In that regard, we saw OECD's IEA, USA's EIA, OPEC and major IOCs step forward with their own annual & bi-annual long term projections in an attempt to set the record straight and stabilize the marketplace. It didn't happen. As the ranks of McPeaksters were swelled by a growing element from the lunatic fringe, their well-intentioned message was hijacked and discourse deteriorated to the realm of economic and social collapse as the world runs out of oil. As the rhetoric escalated, we thought it would be constructive to provide a comparative platform for these opposing views of the future.
TrendLines Research has been analysing the world's very best All Liquids long term production profiles (and the not-so-good ones) since 2003. Our database includes six decades of forecast studies. A year later we commenced to share these results at our website.
Back in 2005, the 7-model Average indicated a 94-mbd PEAK in 2020. Our not-so-hidden agenda has been to provide a venue where collaboration and comparison encourages a merging of the pessimistic/optimistic camps. After screening hundreds of scenario proposals, we are humbled with this project's contribution to the narrowing of the spread by an incredible 2.3-mbd/yr: reduced from 41-mbd (Campbell 85 & CERA 126) in 2005 to today's 27-mbd (Laherrère 86 & CERA 113) spread.
Interested in who had the best forecast a dozen years ago? Scroll to our Top-16 Vintage Predictions Scoreboard.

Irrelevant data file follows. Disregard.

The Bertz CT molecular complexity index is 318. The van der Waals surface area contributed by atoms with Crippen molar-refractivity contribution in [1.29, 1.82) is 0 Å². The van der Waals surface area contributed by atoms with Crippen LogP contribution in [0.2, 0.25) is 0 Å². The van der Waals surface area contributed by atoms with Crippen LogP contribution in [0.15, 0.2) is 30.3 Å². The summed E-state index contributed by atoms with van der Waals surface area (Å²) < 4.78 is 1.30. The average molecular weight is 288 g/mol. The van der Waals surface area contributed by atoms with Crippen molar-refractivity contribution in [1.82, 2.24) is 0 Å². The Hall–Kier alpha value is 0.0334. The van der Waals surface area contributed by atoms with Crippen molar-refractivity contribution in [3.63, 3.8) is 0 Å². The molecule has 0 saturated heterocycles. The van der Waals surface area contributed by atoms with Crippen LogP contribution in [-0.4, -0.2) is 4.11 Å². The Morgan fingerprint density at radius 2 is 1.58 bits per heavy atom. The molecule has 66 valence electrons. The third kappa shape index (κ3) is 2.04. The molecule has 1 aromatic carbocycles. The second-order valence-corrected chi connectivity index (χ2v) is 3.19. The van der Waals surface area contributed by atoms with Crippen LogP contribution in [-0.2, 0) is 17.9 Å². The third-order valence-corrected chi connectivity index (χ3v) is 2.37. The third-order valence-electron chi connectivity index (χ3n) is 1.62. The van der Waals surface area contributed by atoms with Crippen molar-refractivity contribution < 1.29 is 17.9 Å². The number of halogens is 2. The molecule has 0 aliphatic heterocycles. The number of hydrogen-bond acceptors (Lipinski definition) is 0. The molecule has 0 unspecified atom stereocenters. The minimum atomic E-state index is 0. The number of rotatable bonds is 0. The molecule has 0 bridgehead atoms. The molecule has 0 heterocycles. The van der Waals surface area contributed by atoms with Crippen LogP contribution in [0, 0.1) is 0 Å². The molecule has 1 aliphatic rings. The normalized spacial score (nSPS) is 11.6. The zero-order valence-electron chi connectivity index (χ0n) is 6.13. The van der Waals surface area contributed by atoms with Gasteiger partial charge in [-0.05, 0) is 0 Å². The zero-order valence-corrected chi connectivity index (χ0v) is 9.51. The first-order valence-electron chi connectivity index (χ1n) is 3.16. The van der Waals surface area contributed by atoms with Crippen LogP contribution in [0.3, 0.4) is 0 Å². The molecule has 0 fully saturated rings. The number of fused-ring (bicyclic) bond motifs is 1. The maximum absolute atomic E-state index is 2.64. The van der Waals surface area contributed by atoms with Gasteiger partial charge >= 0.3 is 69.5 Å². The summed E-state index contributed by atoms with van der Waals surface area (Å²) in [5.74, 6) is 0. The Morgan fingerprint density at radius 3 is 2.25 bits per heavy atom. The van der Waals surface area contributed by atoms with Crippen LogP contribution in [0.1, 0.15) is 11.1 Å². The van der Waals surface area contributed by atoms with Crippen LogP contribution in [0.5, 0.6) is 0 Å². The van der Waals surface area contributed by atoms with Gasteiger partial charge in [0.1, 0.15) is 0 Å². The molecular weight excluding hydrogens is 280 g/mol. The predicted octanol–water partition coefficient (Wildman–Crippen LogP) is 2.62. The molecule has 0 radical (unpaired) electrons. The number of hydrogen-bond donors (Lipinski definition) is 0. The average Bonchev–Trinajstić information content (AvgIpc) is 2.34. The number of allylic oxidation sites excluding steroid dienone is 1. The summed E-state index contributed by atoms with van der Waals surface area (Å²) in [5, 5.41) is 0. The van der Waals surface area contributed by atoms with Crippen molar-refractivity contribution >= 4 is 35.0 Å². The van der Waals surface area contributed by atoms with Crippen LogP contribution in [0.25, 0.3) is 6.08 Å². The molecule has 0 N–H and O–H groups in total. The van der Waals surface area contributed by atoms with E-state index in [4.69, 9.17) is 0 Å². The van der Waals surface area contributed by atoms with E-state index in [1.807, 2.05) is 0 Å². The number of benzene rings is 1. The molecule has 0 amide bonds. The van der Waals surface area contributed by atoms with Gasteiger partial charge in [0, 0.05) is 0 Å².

Today's Model Reviews:
Since 2008, the EIA production targets have been blended with the 2090 peak projected within its long-term outlook by analyst Glen Sweetnam. Unfortunately, this excellent study has become stale-dated and our methodology requires its downgrade to our Tier-2 presentation. The EIA AEO 2011 outlook with its target for 2035 of 111-mbd hence becomes our depiction of that agency's scenario for Peak Rate/Date. We look forward to updates by Sweetnam.
A favourite contribution of this 20-model Depletion study is of course my Peak Scenario-2500. The only depletion model that publishes updates monthly, its current revision reflects three factors: (a) increased UDRO 2050 target to 5.0% (from 4.1%); (b) the tenth run of our new Peak Demand module & (c) the projected annual New Capacity trend to Year 2100 increased to 4.0-mbd (from 3.8-mbd). For the seventh month PS-2500 is predicting Peak Demand (98-mbd in 2033) will pre-empt potential Peak Supply (117-mbd in 2041).
The model revealed in its early life that the onset of terminal production decline was going to be brought on by either (a) constraints in securing sufficient proven reserves at will on an annual basis, or (b) due to the magnitude of rising annual Underlying Decline Observed inevitably surpassing the annual New Capacity installations. The current pegged dates by PS-2500 for these two events are 2057 & 2048 respectively. The earliest of these two factors had been establishing the first year of terminal production decline. Status quo has been truncated.